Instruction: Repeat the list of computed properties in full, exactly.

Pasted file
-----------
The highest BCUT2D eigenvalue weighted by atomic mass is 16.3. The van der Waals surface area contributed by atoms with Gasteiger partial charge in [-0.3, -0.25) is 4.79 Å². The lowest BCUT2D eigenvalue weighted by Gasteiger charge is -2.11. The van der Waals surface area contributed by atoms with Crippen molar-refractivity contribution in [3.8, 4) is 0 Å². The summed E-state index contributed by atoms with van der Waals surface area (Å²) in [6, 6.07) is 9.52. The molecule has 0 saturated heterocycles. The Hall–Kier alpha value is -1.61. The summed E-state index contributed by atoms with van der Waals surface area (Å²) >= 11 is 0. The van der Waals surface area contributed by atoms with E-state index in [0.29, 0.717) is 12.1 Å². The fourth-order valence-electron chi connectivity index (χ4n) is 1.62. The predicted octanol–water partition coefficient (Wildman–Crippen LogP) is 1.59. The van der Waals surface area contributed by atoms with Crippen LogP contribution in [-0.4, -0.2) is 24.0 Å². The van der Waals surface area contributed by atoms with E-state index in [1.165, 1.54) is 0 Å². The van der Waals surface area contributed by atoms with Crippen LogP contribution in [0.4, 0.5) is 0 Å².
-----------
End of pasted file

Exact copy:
The highest BCUT2D eigenvalue weighted by atomic mass is 16.3. The van der Waals surface area contributed by atoms with Gasteiger partial charge in [-0.3, -0.25) is 4.79 Å². The lowest BCUT2D eigenvalue weighted by Gasteiger charge is -2.11. The van der Waals surface area contributed by atoms with Crippen molar-refractivity contribution in [3.8, 4) is 0 Å². The summed E-state index contributed by atoms with van der Waals surface area (Å²) in [6, 6.07) is 9.52. The molecule has 0 saturated heterocycles. The Hall–Kier alpha value is -1.61. The summed E-state index contributed by atoms with van der Waals surface area (Å²) >= 11 is 0. The van der Waals surface area contributed by atoms with E-state index in [0.29, 0.717) is 12.1 Å². The fourth-order valence-electron chi connectivity index (χ4n) is 1.62. The predicted octanol–water partition coefficient (Wildman–Crippen LogP) is 1.59. The van der Waals surface area contributed by atoms with Crippen LogP contribution in [-0.4, -0.2) is 24.0 Å². The van der Waals surface area contributed by atoms with E-state index in [1.165, 1.54) is 0 Å². The van der Waals surface area contributed by atoms with Crippen LogP contribution in [0.4, 0.5) is 0 Å².